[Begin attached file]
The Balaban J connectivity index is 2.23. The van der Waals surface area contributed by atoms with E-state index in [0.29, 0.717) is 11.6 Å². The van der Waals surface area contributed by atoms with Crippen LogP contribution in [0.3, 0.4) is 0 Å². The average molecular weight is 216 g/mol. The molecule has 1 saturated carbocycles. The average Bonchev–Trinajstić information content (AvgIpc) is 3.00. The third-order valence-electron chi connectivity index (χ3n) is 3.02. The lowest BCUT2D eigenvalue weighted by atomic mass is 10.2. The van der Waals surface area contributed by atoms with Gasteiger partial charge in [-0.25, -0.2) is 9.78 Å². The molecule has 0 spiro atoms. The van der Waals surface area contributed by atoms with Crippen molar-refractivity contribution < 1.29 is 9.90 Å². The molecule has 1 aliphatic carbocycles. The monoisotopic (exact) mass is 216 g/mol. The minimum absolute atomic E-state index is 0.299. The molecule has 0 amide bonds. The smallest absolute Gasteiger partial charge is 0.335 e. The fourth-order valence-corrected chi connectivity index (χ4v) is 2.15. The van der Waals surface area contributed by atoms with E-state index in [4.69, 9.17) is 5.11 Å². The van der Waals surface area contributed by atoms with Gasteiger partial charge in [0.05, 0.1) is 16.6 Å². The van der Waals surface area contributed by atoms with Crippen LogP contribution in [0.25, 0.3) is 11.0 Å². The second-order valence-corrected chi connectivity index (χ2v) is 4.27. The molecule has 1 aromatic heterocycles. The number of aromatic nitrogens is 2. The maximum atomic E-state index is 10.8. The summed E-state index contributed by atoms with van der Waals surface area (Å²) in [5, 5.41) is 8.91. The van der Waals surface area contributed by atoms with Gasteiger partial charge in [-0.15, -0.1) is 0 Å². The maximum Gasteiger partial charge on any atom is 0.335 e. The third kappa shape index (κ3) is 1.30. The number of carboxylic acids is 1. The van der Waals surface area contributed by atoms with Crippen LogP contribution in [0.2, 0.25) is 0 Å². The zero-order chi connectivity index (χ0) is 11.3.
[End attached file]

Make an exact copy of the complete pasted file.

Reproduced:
The Balaban J connectivity index is 2.23. The van der Waals surface area contributed by atoms with E-state index in [0.29, 0.717) is 11.6 Å². The van der Waals surface area contributed by atoms with Crippen LogP contribution in [0.3, 0.4) is 0 Å². The average molecular weight is 216 g/mol. The molecule has 1 saturated carbocycles. The average Bonchev–Trinajstić information content (AvgIpc) is 3.00. The third-order valence-electron chi connectivity index (χ3n) is 3.02. The lowest BCUT2D eigenvalue weighted by atomic mass is 10.2. The van der Waals surface area contributed by atoms with Gasteiger partial charge in [-0.25, -0.2) is 9.78 Å². The molecule has 0 spiro atoms. The van der Waals surface area contributed by atoms with Crippen molar-refractivity contribution < 1.29 is 9.90 Å². The molecule has 1 aliphatic carbocycles. The monoisotopic (exact) mass is 216 g/mol. The minimum absolute atomic E-state index is 0.299. The molecule has 0 amide bonds. The smallest absolute Gasteiger partial charge is 0.335 e. The fourth-order valence-corrected chi connectivity index (χ4v) is 2.15. The van der Waals surface area contributed by atoms with E-state index in [4.69, 9.17) is 5.11 Å². The van der Waals surface area contributed by atoms with Gasteiger partial charge in [0.05, 0.1) is 16.6 Å². The van der Waals surface area contributed by atoms with Crippen LogP contribution in [0.25, 0.3) is 11.0 Å². The second-order valence-corrected chi connectivity index (χ2v) is 4.27. The molecule has 1 aromatic heterocycles. The number of aromatic nitrogens is 2. The maximum atomic E-state index is 10.8. The summed E-state index contributed by atoms with van der Waals surface area (Å²) in [5, 5.41) is 8.91. The van der Waals surface area contributed by atoms with Gasteiger partial charge in [-0.15, -0.1) is 0 Å². The maximum Gasteiger partial charge on any atom is 0.335 e. The third kappa shape index (κ3) is 1.30. The number of carboxylic acids is 1. The van der Waals surface area contributed by atoms with Crippen LogP contribution in [0.2, 0.25) is 0 Å². The zero-order chi connectivity index (χ0) is 11.3.